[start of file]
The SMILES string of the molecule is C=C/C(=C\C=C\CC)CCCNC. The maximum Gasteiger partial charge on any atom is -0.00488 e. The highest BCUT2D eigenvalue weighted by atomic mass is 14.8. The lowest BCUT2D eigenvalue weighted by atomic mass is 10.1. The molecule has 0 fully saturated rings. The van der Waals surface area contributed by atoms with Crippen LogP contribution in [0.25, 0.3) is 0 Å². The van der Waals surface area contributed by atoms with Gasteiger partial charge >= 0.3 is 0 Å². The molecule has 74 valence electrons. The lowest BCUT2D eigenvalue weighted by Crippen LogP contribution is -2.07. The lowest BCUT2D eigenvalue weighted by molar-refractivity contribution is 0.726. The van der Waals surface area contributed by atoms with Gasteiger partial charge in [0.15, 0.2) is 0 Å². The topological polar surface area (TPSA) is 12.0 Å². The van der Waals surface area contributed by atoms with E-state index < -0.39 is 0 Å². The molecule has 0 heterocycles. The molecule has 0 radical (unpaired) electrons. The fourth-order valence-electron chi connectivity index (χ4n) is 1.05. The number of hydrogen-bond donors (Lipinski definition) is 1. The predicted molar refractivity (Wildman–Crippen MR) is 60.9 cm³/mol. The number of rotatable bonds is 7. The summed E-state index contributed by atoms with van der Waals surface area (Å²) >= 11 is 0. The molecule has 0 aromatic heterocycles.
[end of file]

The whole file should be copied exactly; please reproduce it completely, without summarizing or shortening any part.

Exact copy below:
The SMILES string of the molecule is C=C/C(=C\C=C\CC)CCCNC. The maximum Gasteiger partial charge on any atom is -0.00488 e. The highest BCUT2D eigenvalue weighted by atomic mass is 14.8. The lowest BCUT2D eigenvalue weighted by atomic mass is 10.1. The molecule has 0 fully saturated rings. The van der Waals surface area contributed by atoms with Crippen LogP contribution in [0.25, 0.3) is 0 Å². The van der Waals surface area contributed by atoms with Gasteiger partial charge >= 0.3 is 0 Å². The molecule has 74 valence electrons. The lowest BCUT2D eigenvalue weighted by Crippen LogP contribution is -2.07. The lowest BCUT2D eigenvalue weighted by molar-refractivity contribution is 0.726. The van der Waals surface area contributed by atoms with Gasteiger partial charge in [0.15, 0.2) is 0 Å². The topological polar surface area (TPSA) is 12.0 Å². The van der Waals surface area contributed by atoms with E-state index < -0.39 is 0 Å². The molecule has 0 heterocycles. The molecule has 0 radical (unpaired) electrons. The fourth-order valence-electron chi connectivity index (χ4n) is 1.05. The number of hydrogen-bond donors (Lipinski definition) is 1. The predicted molar refractivity (Wildman–Crippen MR) is 60.9 cm³/mol. The number of rotatable bonds is 7. The summed E-state index contributed by atoms with van der Waals surface area (Å²) >= 11 is 0. The molecule has 0 aromatic heterocycles.